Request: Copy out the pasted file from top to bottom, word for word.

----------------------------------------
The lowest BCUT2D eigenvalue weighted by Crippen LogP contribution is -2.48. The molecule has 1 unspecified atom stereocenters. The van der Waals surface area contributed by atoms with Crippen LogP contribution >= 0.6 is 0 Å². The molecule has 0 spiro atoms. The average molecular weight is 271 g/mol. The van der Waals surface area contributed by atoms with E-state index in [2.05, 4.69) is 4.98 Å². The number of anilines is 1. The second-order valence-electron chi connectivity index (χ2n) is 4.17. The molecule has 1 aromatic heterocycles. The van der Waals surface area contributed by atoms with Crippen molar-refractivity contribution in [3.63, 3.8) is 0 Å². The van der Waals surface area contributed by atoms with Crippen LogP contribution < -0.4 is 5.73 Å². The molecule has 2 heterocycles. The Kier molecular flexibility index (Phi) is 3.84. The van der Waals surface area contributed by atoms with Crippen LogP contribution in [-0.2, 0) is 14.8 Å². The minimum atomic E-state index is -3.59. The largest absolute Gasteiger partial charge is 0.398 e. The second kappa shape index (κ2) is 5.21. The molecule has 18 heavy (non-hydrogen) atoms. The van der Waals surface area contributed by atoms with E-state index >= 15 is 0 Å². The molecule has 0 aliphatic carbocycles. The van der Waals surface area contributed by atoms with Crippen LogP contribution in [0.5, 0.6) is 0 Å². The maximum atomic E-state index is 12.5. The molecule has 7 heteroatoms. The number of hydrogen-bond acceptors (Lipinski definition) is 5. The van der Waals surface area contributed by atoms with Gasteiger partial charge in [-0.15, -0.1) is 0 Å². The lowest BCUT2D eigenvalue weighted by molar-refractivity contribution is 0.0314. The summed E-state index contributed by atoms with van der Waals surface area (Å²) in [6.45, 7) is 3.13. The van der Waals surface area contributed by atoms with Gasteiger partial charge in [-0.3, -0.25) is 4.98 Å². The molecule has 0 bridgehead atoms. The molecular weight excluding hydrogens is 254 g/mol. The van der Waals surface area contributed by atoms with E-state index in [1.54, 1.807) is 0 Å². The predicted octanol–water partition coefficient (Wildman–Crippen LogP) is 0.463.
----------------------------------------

The lowest BCUT2D eigenvalue weighted by Crippen LogP contribution is -2.48. The molecule has 1 unspecified atom stereocenters. The van der Waals surface area contributed by atoms with Crippen LogP contribution >= 0.6 is 0 Å². The molecule has 0 spiro atoms. The average molecular weight is 271 g/mol. The van der Waals surface area contributed by atoms with E-state index in [2.05, 4.69) is 4.98 Å². The number of anilines is 1. The second-order valence-electron chi connectivity index (χ2n) is 4.17. The molecule has 1 aromatic heterocycles. The van der Waals surface area contributed by atoms with Crippen molar-refractivity contribution in [3.63, 3.8) is 0 Å². The van der Waals surface area contributed by atoms with Crippen LogP contribution < -0.4 is 5.73 Å². The molecule has 2 heterocycles. The Kier molecular flexibility index (Phi) is 3.84. The van der Waals surface area contributed by atoms with Crippen LogP contribution in [-0.2, 0) is 14.8 Å². The minimum atomic E-state index is -3.59. The largest absolute Gasteiger partial charge is 0.398 e. The second kappa shape index (κ2) is 5.21. The molecule has 18 heavy (non-hydrogen) atoms. The van der Waals surface area contributed by atoms with E-state index >= 15 is 0 Å². The molecule has 0 aliphatic carbocycles. The van der Waals surface area contributed by atoms with Crippen LogP contribution in [0.5, 0.6) is 0 Å². The maximum atomic E-state index is 12.5. The molecule has 7 heteroatoms. The number of hydrogen-bond acceptors (Lipinski definition) is 5. The van der Waals surface area contributed by atoms with Gasteiger partial charge in [-0.15, -0.1) is 0 Å². The lowest BCUT2D eigenvalue weighted by molar-refractivity contribution is 0.0314. The summed E-state index contributed by atoms with van der Waals surface area (Å²) in [6.45, 7) is 3.13. The van der Waals surface area contributed by atoms with Gasteiger partial charge in [-0.3, -0.25) is 4.98 Å². The molecule has 0 bridgehead atoms. The molecular weight excluding hydrogens is 254 g/mol. The van der Waals surface area contributed by atoms with E-state index in [1.54, 1.807) is 0 Å². The predicted octanol–water partition coefficient (Wildman–Crippen LogP) is 0.463.